“You might look at a race and see American Pharoah and be afraid of betting a longshot where the computer doesn’t care,” said Zhou. “The computer just looks at numbers and says the horse is 16-1 but has this percentage chance of winning and it’s a great bet.”

Zhou said he has come to rely on the computer model for handicapping.

“The handicapping is computerized because it’s emotionless,” said Zhou. “The problem with human handicapping is you have to be very experienced to be unbiased.”

And although he needed the stewards’ assistance to capitalize on his first opinion, he said the wager set up the rest of his day.

“It was a justified DQ. If it didn’t go my way, I’m on life support,” said Zhou. “But that’s the way you have to play. It was the main play of my day to try and get myself into a position to win in the last race, either by exactas with the chalk on top or a straight win bet.”

The Grade 2, $750,000 Wood Memorial presented by Resorts World Casino provided longshot players with an incredible opportunity when a Pletcher-trained exacta of 72-1 Bourbonic over 15-1 Dynamic One resulted in a $1 payout of $453.

Zhou demonstrated great discipline by listening to his computer model.

“I passed on the race,” said Zhou. “I’m a fan, but I’m a gambler first. Winning $100 in a Grade 2 is the same as winning $100 in a maiden race.”

Zhou was within striking range heading into the last race on the Big A card, a 1 1/16-mile outer turf test for state-breds 3-years-old and up.

“The leaderboard developed in a way where I could win the tournament with a win bet. That’s the dream scenario,” said Zhou. “You have a 45 percent chance of winning the tournament, the cash and the Belmont seat and that’s a great proposition.”

Zhou’s system suggested Michael’s Bad Boy [No. 8], the 7-5 morning line favorite, was the most likely winner. Moreover, the system suggested odds as low as 3-5 were reasonable. The main competition was the class-dropping Voliero at 9-5 on the morning line.

Michael’s Bad Boy’s trainer Saffie Joseph, Jr. had won with both his starters on the card when Mischevious Alex took the Grade 1 Carter Handicap and Drain the Clock captured the Grade 3 Bay Shore.

In addition, the colt’s jockey, Irad Ortiz, Jr., was in the midst of a banner day with five wins. Not that any of the above mattered to Zhou’s model.

“I always handicap the last race first at a tournament because it’s the most important race,” said Zhou. “I remember thinking the 8 and 7 would vie for favoritism. The 7 had good numbers for strength of field last time and ran a really good number last out. It was dropping in class. But the horse was dead on the board.”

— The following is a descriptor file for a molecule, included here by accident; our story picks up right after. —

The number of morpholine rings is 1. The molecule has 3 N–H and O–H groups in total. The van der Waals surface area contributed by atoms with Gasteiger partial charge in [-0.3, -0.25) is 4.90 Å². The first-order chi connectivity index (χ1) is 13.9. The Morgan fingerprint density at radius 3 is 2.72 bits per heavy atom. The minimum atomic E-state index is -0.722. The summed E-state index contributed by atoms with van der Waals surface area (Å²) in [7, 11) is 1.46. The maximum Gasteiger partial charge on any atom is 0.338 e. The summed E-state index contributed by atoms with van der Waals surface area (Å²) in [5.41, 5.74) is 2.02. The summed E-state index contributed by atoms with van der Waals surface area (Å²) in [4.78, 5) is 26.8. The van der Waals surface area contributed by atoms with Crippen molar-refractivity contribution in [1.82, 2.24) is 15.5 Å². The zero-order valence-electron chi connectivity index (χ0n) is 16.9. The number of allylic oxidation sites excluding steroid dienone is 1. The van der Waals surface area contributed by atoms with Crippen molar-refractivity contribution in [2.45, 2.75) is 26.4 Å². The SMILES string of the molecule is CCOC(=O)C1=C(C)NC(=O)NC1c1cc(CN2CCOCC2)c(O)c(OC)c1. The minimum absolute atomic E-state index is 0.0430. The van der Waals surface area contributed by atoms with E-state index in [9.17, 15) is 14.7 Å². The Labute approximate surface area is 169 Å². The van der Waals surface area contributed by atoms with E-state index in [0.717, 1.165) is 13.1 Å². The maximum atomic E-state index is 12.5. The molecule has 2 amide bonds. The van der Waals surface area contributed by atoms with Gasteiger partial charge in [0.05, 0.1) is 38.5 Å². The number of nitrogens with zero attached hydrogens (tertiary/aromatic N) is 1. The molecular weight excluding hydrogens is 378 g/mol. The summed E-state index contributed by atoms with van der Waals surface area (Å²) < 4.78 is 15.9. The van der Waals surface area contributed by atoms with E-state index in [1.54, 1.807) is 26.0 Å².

The “sharp” win money poured in early on Michael’s Bad Boy while Voliero drifted in price. When the gates opened, Michael’s Bad Boy was the favorite [0.95] with Voliero [1.90] the clear second choice.

“Noise money came in and Voliero took money at the worst possible time. That made it easy for me,” said Zhou. “The tote told me the 7 was a toss and made it easy to go all in on the 8.”

Zhou bet his entire bankroll, just shy of $5,000, to win on Michael’s Bad Boy, who drew clear to a 3 ½-length win. Wicked Grinch [No. 5], a 62-1 shot piloted by Heman Harkie, completed an exacta that returned $76 for a $1 wager.

“Originally, I wanted to bet an exacta. I figured the leader would have $11,000 or $12,000 and I’d need to hit an exacta to win,” said Zhou. “Ironically, if I had to bet an exacta, I would have had an even better total as I would have bet the exacta that came in with the chalk with the bomb.”

The result clarified Zhou’s belief that a short price does not mean underlay.

“He closed at almost even money,” said Zhou. “It paid $3.90. Paying $3.90 versus $3.60 is a huge difference in the long run. I was going to take this horse down at 3-5 anyway so it didn’t matter.”

Zhou said he credits NYRA for their continued efforts in promoting and hosting tournament play.

“It’s a vibrant community that’s passionate about the game,” said Zhou. “I have to applaud NYRA for making a concerted effort to host tournaments weekly and the prizes make for contest overlays.”

In victory, Zhou selected a seat in the two-day Belmont Stakes Challenge in June, where prizes will include one seat to the 2022 Belmont Stakes Challenge, four seats to the 2022 NHC and two seats to the Breeders’ Cup Betting Challenge (BCBC).

The 2021 Belmont Stakes Challenge has an entry fee of $10,000, of which $2,500 will go directly to the prize pool, with the remaining $7,500 comprising each participants’ bankroll. Online registration for the Belmont Stakes Challenge will open in May.

“The Belmont Stakes Challenge is worth $10,000 and for me those two racing days rival the Breeders’ Cup card,” said Zhou. “The BCBC has a long history and the Kentucky Derby and Belmont Stakes are becoming the tournaments every live bank player wants to win. Belmont is a great betting product and I love going to the track, it’s wide and expansive and it was the first track I went to. Plus, I seem to have had a lot of luck there.”